Pol Michiels
Belgium
Ottenburg
Vlaams brabant
flag msg tools
badge
Of all people who have nothing to say, those who say nothing are the wisest.
Avatar
mbmbmbmbmb
NOTE: This will not be an in-depth rules review, since that's already been done in excellent fashion for this game. I will just tell you the impressions I have walked away with after a couple of 4-player, and a bunch of 2 player games.

A few months ago, after reading about it a bit on BGG, and vaguely noting interest, I got my hands on a copy of Ninjato. I feel ninjas are a very underused theme for boardgames, and as such am always glad to see some recognition for our black pyjama clad heroes of popular culture. I read the rules, and brought it out at the next game night.

The first thing I noticed is that the game is pretty. The board is dark, but has plenty of little details you start to notice after a while. The cards have beautiful images on them, that bring home the theme of the game. Round about this time my attention was diverted by the wooden throwing stars hitting my head. People loved those, and i think it was a good move including them. Sure, they're too big for the board. Sure, cubes or tokens would have worked. But dammit, we're being ninjas, and those shuriken draw people in from the start.

Rules explanation is quick and painless. It helps to follow the order of the rulebook (dojo, houses, sensei, envoys, rumors), since it follows the flow of the game perfectly. No need to go into detail on every card, but it helps people to know there are rumors for pretty much every card (envoys, rumors, skills, and elite guards) and that there are three styles, one for stealth, one for strength, and one that swings both ways. A quick summary of scoring rounds and end game scoring, and off you go ninjing people.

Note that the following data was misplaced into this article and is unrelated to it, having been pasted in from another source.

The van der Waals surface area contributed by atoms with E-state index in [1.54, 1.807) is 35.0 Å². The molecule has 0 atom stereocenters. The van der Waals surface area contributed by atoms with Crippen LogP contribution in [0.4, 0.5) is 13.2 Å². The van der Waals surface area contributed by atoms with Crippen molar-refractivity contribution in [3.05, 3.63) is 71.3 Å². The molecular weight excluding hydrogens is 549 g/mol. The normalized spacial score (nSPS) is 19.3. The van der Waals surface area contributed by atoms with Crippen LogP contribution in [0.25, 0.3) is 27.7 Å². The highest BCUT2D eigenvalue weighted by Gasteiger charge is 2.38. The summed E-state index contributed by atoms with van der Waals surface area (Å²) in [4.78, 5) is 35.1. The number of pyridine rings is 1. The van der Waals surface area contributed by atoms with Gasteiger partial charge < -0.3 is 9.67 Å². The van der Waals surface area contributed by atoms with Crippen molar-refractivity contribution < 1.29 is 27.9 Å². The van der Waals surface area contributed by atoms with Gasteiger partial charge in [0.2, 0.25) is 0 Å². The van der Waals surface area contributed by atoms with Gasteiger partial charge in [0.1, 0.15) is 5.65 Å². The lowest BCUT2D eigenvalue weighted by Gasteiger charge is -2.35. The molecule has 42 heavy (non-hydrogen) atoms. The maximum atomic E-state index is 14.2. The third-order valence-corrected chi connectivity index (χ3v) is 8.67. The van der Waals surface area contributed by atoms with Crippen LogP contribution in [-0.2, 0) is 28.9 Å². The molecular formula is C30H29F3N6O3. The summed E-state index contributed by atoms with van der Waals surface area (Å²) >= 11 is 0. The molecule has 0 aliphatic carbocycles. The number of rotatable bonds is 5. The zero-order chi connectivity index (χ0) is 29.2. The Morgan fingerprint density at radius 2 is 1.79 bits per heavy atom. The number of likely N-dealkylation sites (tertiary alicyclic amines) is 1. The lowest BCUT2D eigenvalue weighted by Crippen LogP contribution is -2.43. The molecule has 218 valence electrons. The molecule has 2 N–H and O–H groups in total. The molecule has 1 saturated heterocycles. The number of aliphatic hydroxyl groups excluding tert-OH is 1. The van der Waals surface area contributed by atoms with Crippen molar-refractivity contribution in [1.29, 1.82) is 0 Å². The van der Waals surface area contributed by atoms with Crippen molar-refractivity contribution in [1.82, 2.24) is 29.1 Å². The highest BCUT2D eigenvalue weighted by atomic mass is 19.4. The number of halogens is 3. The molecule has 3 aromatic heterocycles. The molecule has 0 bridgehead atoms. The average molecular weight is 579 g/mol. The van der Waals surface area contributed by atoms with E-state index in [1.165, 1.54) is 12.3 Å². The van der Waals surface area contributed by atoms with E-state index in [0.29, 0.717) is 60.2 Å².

So how does it play? The flow of the game is very much a cycle of getting dojo cards, then making making a run on a house for treasures, then using those treasures to buy either envoys or rumors. The strategy and tactics in the game come from the when, how, where and what of these actions.

Determining which house to attack, you have to take into account a few factors: the sentry, the treasures, the clan mon, and maybe the presence of elite guards. Ideally, you want to attack a house with a sentry who is weak to your style of attack (strength (high cards) or stealth (low cards)), with high value treasures, and a clan Mon of high value for your opponents. Presence of elite guards can be good or bad, depending on your cards and skills. They are tougher to beat, but they give honor when beaten, and you can get even more honor with the right rumor cards. You are unlikely to always find your ideal house, however, and so will often have to choose. Will you attack your opponent's clan house to take it for your clan, accepting the meagre crappy fans on it, or attack your own house for high value jade and gold? If you spend your best cards and skills beating the sentry, will you be able to continue to the juicy treasures further in? These choices, and the push-your-luck behind them form the core of a game of Ninjato.

So now you've got some treasures, it's time to start spending. Envoys, especially early in the game, can get you plenty of points. If, that is, you manage to keep their clans influential in the houses. If your opponents remove all their influence from the boards, however, they can still talk about you in court, giving you juicy rumor cards that give bonuses at the end of the game for something you have accumulated (rumors, envoys, skills, elite guards beaten, ...). Controlling the three clans of the game with envoys, and controlling their presence on the board, is the second, strategic layer of the game. The sheer enjoyment of buying a crucial emissary, wresting control from another player after he has spent all his efforts to bring that clan to glory is a wonderful feeling. And if you are on the losing side, there is always the consolation prize (a clan can give either its influence on the board in honor or a rumor, highest influence picks first, second highest picks second).